This compulsion is what sets us apart from those who are not artists! It would be mean-spirited indeed to be possessed of a world-enriching gift, yet leave it languishing without ever getting to be the best we can be. This is why, at age 50, I have now almost completed my Bachelor of Fine Art at Queensland College of Art, Griffith University, Australia. The camaraderie of like-minded people who condone my obsession makes my life complete (well, that and all the easel time :)). The attached self-portrait amply celebrates my joy! There are 5 comments for Compulsion by De Gillett
From: Sarah — Jun 12, 2012

Love that painting!

From: Rose — Jun 12, 2012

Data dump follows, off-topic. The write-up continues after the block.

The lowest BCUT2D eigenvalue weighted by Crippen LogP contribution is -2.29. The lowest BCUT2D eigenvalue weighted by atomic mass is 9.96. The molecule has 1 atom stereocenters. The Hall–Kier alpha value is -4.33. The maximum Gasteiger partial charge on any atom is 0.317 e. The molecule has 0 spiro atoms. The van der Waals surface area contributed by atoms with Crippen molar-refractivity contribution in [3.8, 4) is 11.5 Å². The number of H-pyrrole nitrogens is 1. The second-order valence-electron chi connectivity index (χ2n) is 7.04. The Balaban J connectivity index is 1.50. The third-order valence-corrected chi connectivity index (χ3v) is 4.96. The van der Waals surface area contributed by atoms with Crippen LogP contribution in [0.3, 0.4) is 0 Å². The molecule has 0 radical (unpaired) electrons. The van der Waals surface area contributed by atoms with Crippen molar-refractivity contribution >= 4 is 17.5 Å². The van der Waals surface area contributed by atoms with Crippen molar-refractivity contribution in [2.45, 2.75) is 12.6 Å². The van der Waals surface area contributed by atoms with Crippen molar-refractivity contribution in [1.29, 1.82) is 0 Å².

What a lovely spirit….

From: De Gillett — Jun 12, 2012

Thank you ladies- paintings that celebrate joy and positivity are my favourite kind :)

From: Joyce Callaghan — Jun 12, 2012

I do like this painting! It shows your wonderful spirit for life and for what you love doing most. You expressed yourself well in this painting and I wish I lived close by you. We could have some great conversations.

From: Pete — Jun 13, 2012

I’ve always said when you have a beautiful subject, it’s much easier to make a beautiful painting. I think this painting is beyond that. It’s awesome!!

  Criminal act by Roger Barnard

“From Les Baux”
acrylic painting
by Roger Barnard